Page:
Yung Kee: Preserving tradition and authenticity in a constantly changing world
The contrast of old and new is a reality of the modern world. Innovation and technology continues to revolutionise society, while people everywhere strive to protect their unique histories and identities. This delicate balance of evolution and preservation characterises many of the challenges individuals, businesses, and governments continue to face globally.
Hong Kong's iconic status as a global city is enshrined in history. It was known as one of the "Four Asian Tigers" – territories experiencing rapid industrial growth and innovation from after the 1950s to the 1990s. Back then, Hong Kong established itself as a centre of culture in Asia – its arts, films, and food culture were enjoyed by people globally.
Today's Hong Kong is arguably more commercialised, and less of a cultural exporter than it once was. But there has been a renewed local interest in preserving cultural heritage. Moreover, Hong Kong's food culture has blossomed with the times – partly thanks to the age of smartphones, and the seemingly universal hobby of sharing food experiences on social media.
While many brands with historic cultural significance have come and gone over the decades, one brand that has remained – since 1942 – is Yung Kee Restaurant, known for its charcoal-grilled barbecue meats (especially roast goose) and classic Cantonese fare.
Yung Kee was serving customers as a street stall before the city became known as a global powerhouse. As the city established itself globally after the 50s, Yung Kee became known as a popular destination for quality Cantonese cuisine at the heart of Hong Kong. Now, in the age of foodie blogs, photo sharing apps, and renewed interest in cultural heritage, Yung Kee stands as a restaurant known for timeless authenticity. Yung Kee balances evolution and preservation by turning its historic value and qualities into something modern.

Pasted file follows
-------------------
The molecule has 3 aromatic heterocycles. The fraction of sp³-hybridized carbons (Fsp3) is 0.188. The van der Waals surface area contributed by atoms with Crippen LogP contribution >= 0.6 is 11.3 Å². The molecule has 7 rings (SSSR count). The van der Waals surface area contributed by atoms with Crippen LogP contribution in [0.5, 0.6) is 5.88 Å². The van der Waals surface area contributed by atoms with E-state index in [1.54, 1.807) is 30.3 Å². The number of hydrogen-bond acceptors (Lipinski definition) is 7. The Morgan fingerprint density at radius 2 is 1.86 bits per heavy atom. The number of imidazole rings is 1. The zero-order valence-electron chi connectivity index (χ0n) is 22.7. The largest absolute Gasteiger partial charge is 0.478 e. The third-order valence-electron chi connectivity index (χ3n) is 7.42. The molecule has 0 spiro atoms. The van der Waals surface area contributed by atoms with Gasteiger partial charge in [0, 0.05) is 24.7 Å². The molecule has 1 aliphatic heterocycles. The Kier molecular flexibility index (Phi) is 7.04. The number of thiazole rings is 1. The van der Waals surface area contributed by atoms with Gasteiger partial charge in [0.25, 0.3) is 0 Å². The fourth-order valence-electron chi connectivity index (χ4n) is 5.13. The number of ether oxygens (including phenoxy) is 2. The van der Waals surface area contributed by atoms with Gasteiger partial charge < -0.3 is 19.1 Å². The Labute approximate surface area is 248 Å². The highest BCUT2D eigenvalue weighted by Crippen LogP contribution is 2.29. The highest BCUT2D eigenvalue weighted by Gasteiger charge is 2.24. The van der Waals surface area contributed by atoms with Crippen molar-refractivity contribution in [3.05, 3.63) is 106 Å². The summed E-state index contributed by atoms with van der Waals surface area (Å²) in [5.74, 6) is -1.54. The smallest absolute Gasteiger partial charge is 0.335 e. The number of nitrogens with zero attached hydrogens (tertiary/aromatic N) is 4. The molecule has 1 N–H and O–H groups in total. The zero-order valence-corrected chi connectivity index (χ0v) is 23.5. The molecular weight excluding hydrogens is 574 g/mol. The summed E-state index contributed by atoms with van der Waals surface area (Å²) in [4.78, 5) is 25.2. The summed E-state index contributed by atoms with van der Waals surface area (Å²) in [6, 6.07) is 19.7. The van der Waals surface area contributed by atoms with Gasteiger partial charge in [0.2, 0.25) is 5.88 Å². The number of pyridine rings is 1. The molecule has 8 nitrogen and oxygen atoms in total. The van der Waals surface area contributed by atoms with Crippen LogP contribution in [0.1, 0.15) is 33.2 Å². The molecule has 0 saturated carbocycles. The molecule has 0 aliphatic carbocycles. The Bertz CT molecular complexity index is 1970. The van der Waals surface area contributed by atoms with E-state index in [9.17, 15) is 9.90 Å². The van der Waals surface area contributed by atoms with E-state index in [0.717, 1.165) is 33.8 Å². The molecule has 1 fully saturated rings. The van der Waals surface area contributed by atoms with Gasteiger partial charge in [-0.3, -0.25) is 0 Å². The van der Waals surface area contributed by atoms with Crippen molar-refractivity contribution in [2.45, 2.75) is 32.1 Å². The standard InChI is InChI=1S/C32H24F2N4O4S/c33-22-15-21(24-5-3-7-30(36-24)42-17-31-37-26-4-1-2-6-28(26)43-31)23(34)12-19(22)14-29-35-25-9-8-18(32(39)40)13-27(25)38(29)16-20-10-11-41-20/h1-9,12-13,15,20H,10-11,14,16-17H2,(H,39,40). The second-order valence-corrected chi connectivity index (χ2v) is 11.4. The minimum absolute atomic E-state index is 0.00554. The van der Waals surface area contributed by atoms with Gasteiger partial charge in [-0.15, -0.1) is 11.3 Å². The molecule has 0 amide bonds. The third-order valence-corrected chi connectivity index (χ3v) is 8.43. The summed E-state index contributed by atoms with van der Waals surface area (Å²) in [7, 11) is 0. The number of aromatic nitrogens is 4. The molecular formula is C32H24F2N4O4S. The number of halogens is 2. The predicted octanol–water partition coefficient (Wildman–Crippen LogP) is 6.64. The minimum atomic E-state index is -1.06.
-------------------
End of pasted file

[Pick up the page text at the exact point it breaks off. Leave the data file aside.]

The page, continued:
"We have been finding new ways to interact with people and communicate that we aren't just a place for roast goose and classic Cantonese cuisine", said Yung Kee's CFO Ms Yvonne Kam. "Every corner has a story. We are a place with 75 years of cooking tradition, with much of it being tied to Hong Kong history. We hope people of all ages and backgrounds will come to appreciate our passion and dedication to culinary heritage".
Yung Kee embarked on a brand refresh campaign during its 70th anniversary in 2012, and went on to define its new brand promise: "While trends may come and go with new cuisines explored, at Yung Kee, we strive to maintain the essential ingredient to our long-standing and future success – authentically good taste". Yung Kee aims to achieve this by emphasising authenticity, time-tested techniques, quality ingredients, and serving fondly familiar dishes in an inviting ambience.
As an enterprising business, Yung Kee has fully committed to adopting modern branding methods to stay connected with customers. This includes developing interactive content and trivia related to Cantonese culinary history, nurturing relationships with customers across digital platforms, and collaborating with innovative companies.
As Hong Kong's business landscape continues to evolve, so brands must also preserve that traditional culture. Yung Kee is one of the few that has been there since the beginning, with its growth meaningfully mirroring the development Hong Kong has seen as a city. In that sense, Yung Kee's history will forever be linked to Hong Kong history